Grace is grumpily skeptical at first, but Jessie gets so many details right, including a spot-on description of Drake, that Grace is forced to concede that she is the real deal and that they need to join forces to foil the sinister plot. There’s only one problem: in another one of her visions, Jessie sees Drake shooting and killing Grace. In the meantime, the police are becoming increasingly suspicious of the columnist even as he’s protesting that it’s all the work of a man who is officially dead.

Even though there are explosions, chases and a megalomaniacal archvillain, The Man Who Wouldn’t Die is far more Sherlock Holmes than James Bond (although through much of the first half Grace is rattled and unsure of his next move, unlike either iconic hero).

For a TV movie made in the ‘90s, The Man plays like a mystery-thriller from the ‘30s, with wisecracking newspaper reporters and plucky young heroines sleuthing around in the shadows, always getting to the bottom of mystery before the clueless police.

The vintage ‘30s feel is especially strong in the first half, with scenes set in the offices of Grace’s unnamed newspaper, and the Eric McCormack character taking on the duties of the cynical, wisecracking reporter. (Interestingly, when Jessie enters the picture, McCormack is shunted off to the background -- two’s company, three’s a crowd.)

The old-timey atmosphere is further reinforced by intermittent black and white dream sequences of Moore and McDowell playing Inspector Fulbright and Ian Morrisey from Grace’s novel, reflecting the actions that are playing out for real as part of Drake’s revenge. These scenes are done in high camp style, but fortunately don’t get too much in the way of the real-world suspense.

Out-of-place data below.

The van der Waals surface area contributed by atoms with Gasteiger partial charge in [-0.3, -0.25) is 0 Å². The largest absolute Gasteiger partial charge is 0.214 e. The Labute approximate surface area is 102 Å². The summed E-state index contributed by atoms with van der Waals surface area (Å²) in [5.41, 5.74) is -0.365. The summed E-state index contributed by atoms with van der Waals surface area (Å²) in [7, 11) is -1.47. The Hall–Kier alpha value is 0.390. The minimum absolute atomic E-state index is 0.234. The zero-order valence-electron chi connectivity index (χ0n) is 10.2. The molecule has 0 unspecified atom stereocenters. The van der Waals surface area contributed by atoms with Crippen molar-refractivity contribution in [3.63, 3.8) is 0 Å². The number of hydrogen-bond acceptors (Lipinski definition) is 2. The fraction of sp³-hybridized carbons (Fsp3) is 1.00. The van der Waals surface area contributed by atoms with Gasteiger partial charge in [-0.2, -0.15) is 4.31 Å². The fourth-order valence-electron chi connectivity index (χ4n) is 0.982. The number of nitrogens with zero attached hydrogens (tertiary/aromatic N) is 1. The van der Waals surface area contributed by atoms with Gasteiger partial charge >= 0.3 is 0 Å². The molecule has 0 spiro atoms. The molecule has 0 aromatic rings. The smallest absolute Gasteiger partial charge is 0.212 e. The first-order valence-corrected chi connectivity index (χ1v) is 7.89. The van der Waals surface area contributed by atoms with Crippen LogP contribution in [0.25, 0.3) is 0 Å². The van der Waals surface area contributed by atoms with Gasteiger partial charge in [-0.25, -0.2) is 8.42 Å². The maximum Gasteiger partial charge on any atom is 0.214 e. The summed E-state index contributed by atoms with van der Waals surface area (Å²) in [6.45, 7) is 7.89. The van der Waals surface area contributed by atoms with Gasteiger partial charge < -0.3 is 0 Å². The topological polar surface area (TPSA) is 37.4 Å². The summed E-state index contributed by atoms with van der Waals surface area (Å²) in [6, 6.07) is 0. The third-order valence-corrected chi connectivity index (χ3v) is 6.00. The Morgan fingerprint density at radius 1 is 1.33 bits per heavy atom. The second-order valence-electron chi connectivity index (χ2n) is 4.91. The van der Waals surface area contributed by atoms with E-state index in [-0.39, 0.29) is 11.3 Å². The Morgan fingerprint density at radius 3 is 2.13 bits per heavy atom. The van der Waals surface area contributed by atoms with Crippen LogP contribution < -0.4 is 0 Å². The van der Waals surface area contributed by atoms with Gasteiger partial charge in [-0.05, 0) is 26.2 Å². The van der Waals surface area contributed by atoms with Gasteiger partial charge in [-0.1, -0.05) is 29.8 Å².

Roger Moore and Malcolm McDowell in The Man Who Wouldn't Die, 1995
Roger and Malcolm as Grace and Drake playing Fulbright and Morrisey. Got that?

The inclusion of the paranormal in the form of Jessie’s psychic visions is a double-edged sword. On the one hand, it seems like a cheat: a device that in the beginning serves to alert Grace to the plot against him, and later, when the characters need to be put at risk for the sake of suspense, is conveniently turned off. At one point Jessie tells Grace that she can’t just conjure up her visions at will. Sure enough, that inability puts them, and the rest of the city, in danger.

On the other hand, Jessie’s second sight adds a needed element of uncanny wonder to the proceedings. The character would be far less interesting if she were just another generic young woman in peril drawn unwittingly into a sinister conspiracy. Her uncertainty about what some of the visions mean sets up the movie’s turnabout ending.

Nancy Allen was no stranger to thrillers when she made The Man Who Wouldn’t Die. One of her first film roles was in Brian De Palma’s 1976 adaptation of Stephen King’s Carrie. In the early ‘80s she appeared in two of De Palma's better-regarded thrillers, Dressed to Kill (1980) and Blowout (1981). Sci-fi fans will remember her for her portrayal of tough street cop Anne Lewis in the first three Robocop movies. In The Man Who Wouldn’t Die, her girl-next-door feistiness strikes just the right note in a role that someone else might have played too sexy or too enigmatic.

The Man Who Wouldn’t Die gave Roger Moore a chance to play a much gentler and more vulnerable sort of character (after all, aren’t most of us ready to settle down and stop cracking heads and blowing things up when we reach our 60s -- Liam Neeson and Sly Stallone excepted?). Roger’s less-is-more character starts off the movie anxious and indecisive, but Allen’s energy helps him regain his footing in time for the climactic battle with Drake.

As Drake/Morrisey, Malcolm McDowell serves up the ham in thick slices. Since his chilling portrayal of the glib sociopath Alex in A Clockwork Orange (1971), he has had ample opportunity to call on his inner arch-villain, most notably as Caligula in the infamous movie of the same name (1979), and as Soran in Star Trek: Generations (1994).

Malcolm McDowell and Nancy Allen in The Man Who Wouldn't Die, 1995
"Who says my acting is over-the-top?"